• Literacy development involves encouraging children to link sounds and letters and to begin to read and write. Children are given access to a wide range of reading materials (books, poems, and other written materials) to ignite their interest.
• Mathematics involves providing children with opportunities to develop and improve their skills in counting, understanding and using numbers, calculating simple addition and subtraction problems; and describing shapes, spaces, and measures.
• Understanding the world involves guiding children to make sense of their physical world and their community through opportunities to explore, observe and find out about people, places, technology and the environment.
• Expressive arts and design involves enabling children to explore and play with a wide range of media and materials, as well as providing opportunities and encouragement for sharing their thoughts, ideas and feelings through a variety of activities in art, music, movement, dance, role-play, and design and technology.
Miss Kate ensures that the provision at Ripe Nursery School is at the forefront of new initiatives and research. Since being invited to become part of the Uckfield ‘Early Excelence Hub’ for Early Years, staff have benefitted from specific training opportunities, such as speech and langauge training. Kate has been asked to deliver staff training for the hub in July 2016, focussing on the characteristics of effective learning in the Early Years.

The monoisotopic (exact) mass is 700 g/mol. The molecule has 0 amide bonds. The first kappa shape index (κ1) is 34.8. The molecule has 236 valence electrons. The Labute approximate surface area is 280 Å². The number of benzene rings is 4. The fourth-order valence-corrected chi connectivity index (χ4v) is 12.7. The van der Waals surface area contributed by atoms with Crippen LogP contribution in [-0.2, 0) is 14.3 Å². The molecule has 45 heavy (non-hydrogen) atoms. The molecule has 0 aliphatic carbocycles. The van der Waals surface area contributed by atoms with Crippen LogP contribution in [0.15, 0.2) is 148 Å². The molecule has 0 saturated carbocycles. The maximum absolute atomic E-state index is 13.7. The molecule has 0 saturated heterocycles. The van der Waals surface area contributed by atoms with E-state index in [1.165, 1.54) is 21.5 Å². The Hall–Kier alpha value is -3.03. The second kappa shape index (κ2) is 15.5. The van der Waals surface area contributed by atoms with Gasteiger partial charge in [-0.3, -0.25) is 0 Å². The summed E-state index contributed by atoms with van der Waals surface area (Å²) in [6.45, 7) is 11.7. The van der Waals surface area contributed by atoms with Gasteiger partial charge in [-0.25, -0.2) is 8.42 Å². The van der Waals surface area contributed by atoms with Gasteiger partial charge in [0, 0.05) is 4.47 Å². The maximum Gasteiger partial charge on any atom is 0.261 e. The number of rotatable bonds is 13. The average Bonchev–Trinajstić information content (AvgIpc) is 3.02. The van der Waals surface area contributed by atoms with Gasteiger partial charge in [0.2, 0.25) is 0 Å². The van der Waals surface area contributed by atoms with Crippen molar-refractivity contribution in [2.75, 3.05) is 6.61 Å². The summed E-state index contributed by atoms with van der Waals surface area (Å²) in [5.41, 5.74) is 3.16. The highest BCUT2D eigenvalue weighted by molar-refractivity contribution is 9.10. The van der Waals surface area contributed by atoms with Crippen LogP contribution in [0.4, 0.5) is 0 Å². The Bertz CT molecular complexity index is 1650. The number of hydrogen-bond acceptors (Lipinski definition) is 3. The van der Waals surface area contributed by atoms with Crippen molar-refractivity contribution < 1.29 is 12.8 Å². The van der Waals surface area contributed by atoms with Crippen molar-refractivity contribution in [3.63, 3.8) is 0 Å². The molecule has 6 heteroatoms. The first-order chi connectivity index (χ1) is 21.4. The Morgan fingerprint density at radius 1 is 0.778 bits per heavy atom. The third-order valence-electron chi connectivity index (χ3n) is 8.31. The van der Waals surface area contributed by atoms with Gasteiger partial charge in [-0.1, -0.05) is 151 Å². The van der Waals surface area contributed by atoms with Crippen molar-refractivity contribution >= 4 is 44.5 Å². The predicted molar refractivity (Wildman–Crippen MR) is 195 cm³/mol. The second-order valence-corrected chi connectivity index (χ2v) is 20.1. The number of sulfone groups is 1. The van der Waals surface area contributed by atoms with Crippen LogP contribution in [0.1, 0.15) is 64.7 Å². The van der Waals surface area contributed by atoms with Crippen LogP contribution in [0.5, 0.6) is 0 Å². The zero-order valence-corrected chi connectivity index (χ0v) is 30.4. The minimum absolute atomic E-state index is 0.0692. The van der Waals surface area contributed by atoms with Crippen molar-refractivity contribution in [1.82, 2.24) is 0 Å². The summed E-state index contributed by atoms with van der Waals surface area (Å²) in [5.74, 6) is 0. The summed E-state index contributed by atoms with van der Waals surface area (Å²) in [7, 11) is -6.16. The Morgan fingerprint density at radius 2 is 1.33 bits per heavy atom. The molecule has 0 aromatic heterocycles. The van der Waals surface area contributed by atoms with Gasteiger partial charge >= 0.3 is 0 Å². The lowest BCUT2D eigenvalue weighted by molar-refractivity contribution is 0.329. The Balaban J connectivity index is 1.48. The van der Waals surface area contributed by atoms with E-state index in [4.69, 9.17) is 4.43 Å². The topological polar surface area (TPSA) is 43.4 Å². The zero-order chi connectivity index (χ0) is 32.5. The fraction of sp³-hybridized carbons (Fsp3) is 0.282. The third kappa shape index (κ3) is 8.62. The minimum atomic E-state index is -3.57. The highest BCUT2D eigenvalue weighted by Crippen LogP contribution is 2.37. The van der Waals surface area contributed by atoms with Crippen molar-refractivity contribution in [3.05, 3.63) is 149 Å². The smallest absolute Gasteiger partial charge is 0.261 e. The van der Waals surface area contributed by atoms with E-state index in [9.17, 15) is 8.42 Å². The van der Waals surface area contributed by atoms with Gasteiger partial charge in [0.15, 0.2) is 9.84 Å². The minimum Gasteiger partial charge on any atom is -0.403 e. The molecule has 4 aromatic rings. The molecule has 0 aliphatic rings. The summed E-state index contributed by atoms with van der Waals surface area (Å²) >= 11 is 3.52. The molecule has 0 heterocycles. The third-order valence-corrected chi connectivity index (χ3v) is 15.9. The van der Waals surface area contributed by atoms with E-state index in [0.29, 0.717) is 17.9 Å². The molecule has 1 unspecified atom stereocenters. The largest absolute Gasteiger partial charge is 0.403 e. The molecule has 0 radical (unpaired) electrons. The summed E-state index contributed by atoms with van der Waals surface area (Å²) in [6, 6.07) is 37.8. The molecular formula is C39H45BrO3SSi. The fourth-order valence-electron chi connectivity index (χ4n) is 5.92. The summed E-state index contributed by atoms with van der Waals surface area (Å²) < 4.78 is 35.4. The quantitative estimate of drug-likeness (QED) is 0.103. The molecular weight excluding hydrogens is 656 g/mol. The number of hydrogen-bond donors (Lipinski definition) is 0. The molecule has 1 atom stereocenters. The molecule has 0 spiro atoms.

We know that children learn best when they are excited, engaged and involved in what they are doing. To this end, we plan activities that are play based and focussed on children’s current interests and fascinations.
The Learning Journey
We document your child’s learning and development through their ‘Learning Journey’ book and through the use of the online journal system, ‘Tapestry’. We see this as a book that belongs to both your child, to you and to the staff at Nursery School. Staff make observations of your child’s learning which are then included in their Learning Journey book. This is then used to support future learning. You are welcome to see your child’s Learning Journey book at any time and we welcome your contributions to it! In addition to this, your child’s key worker will share it with you at 6 weekly intervals. Your child’s journal also exists online at all times so it is possible to access this at any time through a computer or through the app on a smart phone. We like to keep a paper copy for the children to browse and talk about as they wish and also as a keepsake of their time at Ripe Nursery School.
What we use
We are fortunate that we have a highly experienced staff at Ripe Nursery School. We draw on this experience to select resources and activities which specifically promote different aspects of learning for maximum benefit to the children. For example, we have introduced the ‘Jolly Phonics’ scheme as a fun way of supporting early reading and writing skills, following experience of using this in other settings. We use ‘Numicon’ to support mathematical development as we have found it helps children to visualise what a number actually represents. Our staff are also skilled in using Montessori equipment. More information can be found about these schemes and resources in ‘Partnership with Parents – Useful Links’ section.